Restless legs

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An irresistible urge to move the legs is the main characteristic of the disorder known as Restless Leg Syndrome.

Also called



A feeling sometimes described as like insects crawling inside the legs, the discomfort caused by RLS may also be referred to as tugging, burning, jittery or tingling.

As you'll see below there are a variety of ways the symptoms can be experienced.
  • Ranging from discomfort to pain, the symptoms tend to be felt deep in the calves, though occasionally may be felt in other parts of the lower limb or in the arms
  • The sufferer is overwhelmed by a desire to stand up or move around when lying or sitting and although this movement temporarily relieves the uncomfortable feeling in the legs, the situation also makes it difficult to rest or sleep
  • Many patients have noted a twitching of the leg muscles during sleep. As this may occur every five seconds, these spasms severely interfere with sleep, and cause fatigue
  • RLS is often mistaken for a variety of other disorders, including stress, insomnia and muscle cramps, making it common for symptoms to be present for many years before the condition is diagnosed
Some experience the symptoms of restless legs syndrome very rarely and may be RLS-free for weeks and even months at a time.


Although not conclusively established as the cause of RLS, an imbalance in the neurotransmitter dopamine (which helps muscle movement control) could possibly contribute to the disorder.

Some other contributing factors may be:
  • Genetics play a part in as many as 50% of RLS cases
  • Iron deficiency
  • RLS can develop in the latter stages of pregnancy, resolving approximately a month after birth. Women who already suffer from restless legs syndrome have been known to experience a worsening of the condition during pregnancy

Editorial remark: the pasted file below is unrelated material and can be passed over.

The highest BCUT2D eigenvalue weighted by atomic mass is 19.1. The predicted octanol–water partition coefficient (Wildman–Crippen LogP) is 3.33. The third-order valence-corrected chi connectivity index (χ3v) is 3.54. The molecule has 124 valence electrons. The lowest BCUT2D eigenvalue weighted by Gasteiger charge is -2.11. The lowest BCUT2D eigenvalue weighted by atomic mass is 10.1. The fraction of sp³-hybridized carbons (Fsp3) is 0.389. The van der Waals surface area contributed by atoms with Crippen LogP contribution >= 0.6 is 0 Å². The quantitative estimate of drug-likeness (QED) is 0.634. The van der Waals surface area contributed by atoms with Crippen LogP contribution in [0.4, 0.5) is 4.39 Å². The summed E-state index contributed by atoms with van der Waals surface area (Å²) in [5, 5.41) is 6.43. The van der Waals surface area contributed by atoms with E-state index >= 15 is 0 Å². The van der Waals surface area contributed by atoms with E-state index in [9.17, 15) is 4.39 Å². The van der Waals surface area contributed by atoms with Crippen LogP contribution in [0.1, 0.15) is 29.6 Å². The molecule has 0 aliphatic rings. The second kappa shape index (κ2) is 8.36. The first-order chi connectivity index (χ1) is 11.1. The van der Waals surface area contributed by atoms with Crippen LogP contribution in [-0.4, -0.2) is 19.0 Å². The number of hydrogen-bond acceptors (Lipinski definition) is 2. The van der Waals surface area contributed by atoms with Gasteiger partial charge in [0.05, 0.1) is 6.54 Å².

• Patients with peripheral neuropathy (nerve damage affecting the hands and feet), kidney failure and Parkinson’s disease can be prone to experience RLS
Symptoms can also be aggravated by such factors as:
  • Alcohol
  • Tobacco
  • Stress
  • Some medications including those used to treat digestion problems, depression, nausea and high blood pressure

Diet and lifestyle

Restless Leg System can be helped by taking steps to manage stress levels, as stress can aggravate the symptoms. Modify lifestyle in the following ways to reduce stress:
  • Practice meditation or yoga, especially right before bedtime to put you in a relaxed state ready for sleep
  • Burning the candle at both ends can exacerbate the symptoms of RLS and going to bed at a regular time, in a relaxing and peaceful environment may help alleviate the condition
  • A nice long soak in a warm bath accompanied by a leg massage can promote muscle relaxation and may help you achieve a deep restful sleep
  • Alternating hot and cold packs on your legs can help but don’t apply a cold pack for more than ten minutes at a time